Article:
Bret Easton Ellis and the Other Dogs by Lina Wolff
‘We’re going to call this little pup Dante. Let’s call the mangy old cur over there Chaucer.’ This is Alba Cambo, standing in front of a dog pen, teaching women in a brothel about passive aggression. When a john doesn’t treat them right, they feed the dogs rotten meat. And across town, a teenage girl tries to fit together all the stories that lead back to this one woman.
Swedish writer Lina Wolff has had enough of the big swinging dicks of masculine literature. She examines the idea of violence as entertainment – especially violence towards women. Bret Easton Ellis is a dog, bundled into a box in the boot of a car. Other violent moments: a boy hit by a truck in front of his mother; an old man farting wetly in the moment before the lights turn on and everyone shouts “surprise” for his birthday; a cat boiled on the stove by the maid as vengeance for eating a blackbird’s chicks. But it isn’t all blood and gore – the book shifts about. Sometimes it’s funny, then startling, then dark.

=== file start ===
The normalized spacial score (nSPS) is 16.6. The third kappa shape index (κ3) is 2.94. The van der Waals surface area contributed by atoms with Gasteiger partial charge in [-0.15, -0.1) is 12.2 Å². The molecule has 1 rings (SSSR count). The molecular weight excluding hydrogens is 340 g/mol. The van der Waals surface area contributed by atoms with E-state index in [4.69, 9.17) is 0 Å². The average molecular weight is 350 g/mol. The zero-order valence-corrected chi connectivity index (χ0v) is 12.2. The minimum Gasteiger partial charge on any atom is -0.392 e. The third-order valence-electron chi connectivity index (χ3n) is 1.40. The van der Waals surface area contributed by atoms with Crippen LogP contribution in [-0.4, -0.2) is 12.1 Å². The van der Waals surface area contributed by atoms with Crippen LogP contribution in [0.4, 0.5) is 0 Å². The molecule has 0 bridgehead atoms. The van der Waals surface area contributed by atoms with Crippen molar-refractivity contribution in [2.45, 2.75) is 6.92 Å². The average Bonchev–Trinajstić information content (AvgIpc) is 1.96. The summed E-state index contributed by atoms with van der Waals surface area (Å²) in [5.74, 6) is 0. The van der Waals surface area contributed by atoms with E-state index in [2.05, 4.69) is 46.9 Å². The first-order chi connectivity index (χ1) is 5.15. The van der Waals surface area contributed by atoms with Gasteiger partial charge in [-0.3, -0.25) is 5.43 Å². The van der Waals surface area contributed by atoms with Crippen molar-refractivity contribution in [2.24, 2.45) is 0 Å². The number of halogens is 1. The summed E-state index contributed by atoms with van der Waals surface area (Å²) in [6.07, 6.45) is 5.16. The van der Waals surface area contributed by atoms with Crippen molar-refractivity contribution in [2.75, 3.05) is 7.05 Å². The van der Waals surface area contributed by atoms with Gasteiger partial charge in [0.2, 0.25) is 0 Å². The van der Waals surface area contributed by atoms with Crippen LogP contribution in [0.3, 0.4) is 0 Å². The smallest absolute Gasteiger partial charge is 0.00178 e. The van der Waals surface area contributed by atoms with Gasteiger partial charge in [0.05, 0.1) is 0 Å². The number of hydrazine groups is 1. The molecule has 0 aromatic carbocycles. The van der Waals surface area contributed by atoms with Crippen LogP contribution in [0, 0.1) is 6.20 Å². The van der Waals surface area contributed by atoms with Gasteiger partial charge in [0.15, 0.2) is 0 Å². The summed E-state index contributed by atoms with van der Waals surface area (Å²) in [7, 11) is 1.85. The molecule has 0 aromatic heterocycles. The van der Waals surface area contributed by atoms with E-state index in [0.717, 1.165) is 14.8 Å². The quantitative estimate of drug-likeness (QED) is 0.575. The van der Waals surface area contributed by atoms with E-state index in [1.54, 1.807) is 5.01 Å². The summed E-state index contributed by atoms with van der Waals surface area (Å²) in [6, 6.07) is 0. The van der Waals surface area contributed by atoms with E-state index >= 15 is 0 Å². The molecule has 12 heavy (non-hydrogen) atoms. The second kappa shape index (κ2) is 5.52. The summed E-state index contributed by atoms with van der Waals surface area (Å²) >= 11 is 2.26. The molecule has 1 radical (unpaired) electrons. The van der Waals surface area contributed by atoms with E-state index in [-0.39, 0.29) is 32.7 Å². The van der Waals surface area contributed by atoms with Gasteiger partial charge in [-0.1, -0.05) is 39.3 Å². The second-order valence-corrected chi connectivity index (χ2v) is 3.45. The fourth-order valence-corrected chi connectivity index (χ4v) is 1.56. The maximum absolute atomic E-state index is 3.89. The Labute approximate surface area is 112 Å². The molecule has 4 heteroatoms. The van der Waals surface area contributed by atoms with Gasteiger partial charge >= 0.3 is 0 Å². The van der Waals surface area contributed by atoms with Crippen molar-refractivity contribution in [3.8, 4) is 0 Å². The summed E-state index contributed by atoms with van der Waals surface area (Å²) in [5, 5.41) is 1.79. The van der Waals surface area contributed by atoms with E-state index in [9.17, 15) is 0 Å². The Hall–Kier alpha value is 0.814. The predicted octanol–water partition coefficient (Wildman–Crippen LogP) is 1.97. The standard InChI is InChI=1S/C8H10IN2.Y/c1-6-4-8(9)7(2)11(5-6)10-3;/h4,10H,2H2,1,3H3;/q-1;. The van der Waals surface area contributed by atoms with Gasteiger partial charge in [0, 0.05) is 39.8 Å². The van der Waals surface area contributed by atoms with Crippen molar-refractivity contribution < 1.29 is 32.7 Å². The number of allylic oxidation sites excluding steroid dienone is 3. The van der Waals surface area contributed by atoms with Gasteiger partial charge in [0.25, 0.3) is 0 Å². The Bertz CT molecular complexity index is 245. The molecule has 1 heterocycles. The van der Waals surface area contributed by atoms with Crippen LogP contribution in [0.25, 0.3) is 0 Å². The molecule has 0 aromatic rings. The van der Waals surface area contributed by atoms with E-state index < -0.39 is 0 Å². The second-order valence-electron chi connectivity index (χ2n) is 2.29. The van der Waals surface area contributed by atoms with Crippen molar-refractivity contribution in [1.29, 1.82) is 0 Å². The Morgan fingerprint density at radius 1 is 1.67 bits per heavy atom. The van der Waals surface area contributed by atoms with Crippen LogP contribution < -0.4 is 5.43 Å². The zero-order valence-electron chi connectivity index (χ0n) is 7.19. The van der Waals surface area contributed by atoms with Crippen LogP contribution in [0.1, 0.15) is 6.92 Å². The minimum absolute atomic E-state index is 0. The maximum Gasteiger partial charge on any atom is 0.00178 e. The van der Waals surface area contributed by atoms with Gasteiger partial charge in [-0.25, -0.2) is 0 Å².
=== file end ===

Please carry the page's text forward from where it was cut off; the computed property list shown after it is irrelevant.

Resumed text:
This is the novel’s non-lineal structure at play: the narrative appears in many voices, moving fluidly from one to the next. There are stories within stories, each one tracing the patterns that Alba’s life has drawn across the people she knew. It’s clever and challenging and distinctive – and brought to life by a sharp translation.